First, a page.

Cultural and technological change has made the web a possible and even desirable mode for complex social surveys, but the financial challenges faced by the Research Councils and the UK Government has accelerated this shift, creating an urgent need to explore both its potential and hazards for a range of studies. While some progress in carrying out large-scale complex social surveys on the web has been made, there is still no consensus about how this can best be achieved while maintaining population representativeness and preserving data quality.
To address this problem, the NCRM funded a network of methodological innovation “Web Surveys for the General Population: How, Why and When?” (also known by its acronym GenPopWeb). A key objective of the network’s activities was to review and synthesise existing knowledge about the use of web-based data collection for general population samples and to identify areas where new research is needed.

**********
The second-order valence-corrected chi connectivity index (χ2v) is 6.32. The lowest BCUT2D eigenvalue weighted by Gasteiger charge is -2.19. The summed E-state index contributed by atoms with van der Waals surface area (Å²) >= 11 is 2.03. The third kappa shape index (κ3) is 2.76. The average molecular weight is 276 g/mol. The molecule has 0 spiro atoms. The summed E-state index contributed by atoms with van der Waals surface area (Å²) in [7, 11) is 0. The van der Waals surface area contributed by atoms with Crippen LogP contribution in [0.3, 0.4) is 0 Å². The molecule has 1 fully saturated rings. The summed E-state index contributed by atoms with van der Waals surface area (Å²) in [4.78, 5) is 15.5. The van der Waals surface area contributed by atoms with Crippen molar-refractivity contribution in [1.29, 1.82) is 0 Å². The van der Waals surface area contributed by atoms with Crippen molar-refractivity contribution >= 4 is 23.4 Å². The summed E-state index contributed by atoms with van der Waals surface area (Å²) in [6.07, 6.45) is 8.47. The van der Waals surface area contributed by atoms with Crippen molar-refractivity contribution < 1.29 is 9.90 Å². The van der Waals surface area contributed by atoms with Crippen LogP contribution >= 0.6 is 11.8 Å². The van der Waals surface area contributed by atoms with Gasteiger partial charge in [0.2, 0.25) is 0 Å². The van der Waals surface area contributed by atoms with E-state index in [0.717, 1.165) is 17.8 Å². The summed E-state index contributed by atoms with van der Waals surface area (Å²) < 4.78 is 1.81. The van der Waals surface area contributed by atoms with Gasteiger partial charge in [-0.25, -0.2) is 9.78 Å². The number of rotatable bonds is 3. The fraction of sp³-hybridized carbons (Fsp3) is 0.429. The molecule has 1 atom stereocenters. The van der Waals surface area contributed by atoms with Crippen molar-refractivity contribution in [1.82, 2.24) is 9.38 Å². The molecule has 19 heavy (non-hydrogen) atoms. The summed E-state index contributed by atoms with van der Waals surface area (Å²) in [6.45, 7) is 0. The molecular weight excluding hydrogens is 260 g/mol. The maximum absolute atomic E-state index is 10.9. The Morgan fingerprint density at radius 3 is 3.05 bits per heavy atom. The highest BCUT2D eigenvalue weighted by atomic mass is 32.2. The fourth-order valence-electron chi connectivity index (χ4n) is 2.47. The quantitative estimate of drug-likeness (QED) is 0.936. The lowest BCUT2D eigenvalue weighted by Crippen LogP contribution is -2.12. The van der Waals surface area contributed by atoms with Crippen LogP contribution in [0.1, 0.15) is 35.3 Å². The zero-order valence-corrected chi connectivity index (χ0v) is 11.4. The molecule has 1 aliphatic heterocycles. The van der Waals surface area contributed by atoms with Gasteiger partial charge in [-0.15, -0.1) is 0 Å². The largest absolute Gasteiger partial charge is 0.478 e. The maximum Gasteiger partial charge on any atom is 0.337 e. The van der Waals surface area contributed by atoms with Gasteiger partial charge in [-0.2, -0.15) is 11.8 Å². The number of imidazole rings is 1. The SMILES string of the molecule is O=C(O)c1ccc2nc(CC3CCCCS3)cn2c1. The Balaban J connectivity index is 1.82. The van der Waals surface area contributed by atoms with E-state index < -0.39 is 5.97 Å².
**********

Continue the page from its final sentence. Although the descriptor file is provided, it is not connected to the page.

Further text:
In this report, the authors provide a summary of the main issues identified by the network (chapter 2), present the key barriers to using web for surveys of the general population (chapter 3), propose a research agenda for the social science community (chapter 4), argue the case for a UK probability-based web panel (chapter 5), and conclude with recommendations for an infrastructure for enabling a transition to web platforms (chapter 6).
- Callegaro, Lozar Manfreda, Vehovar (2015): Web Survey Methodology. London: Sage
- COST action WEBDATANET
- Web Surveys for the General Population: a NCRM network
- Top blogs in WebSM database
- Standard Definitions
- AAPOR Warren J. Mitofski Innovators Award 2009 for WebSM site
- Free Web tools for researchers and students
- Courses on web survey methodology
- Comparisons of nonprobability online panels (access panels)
- Probability based panels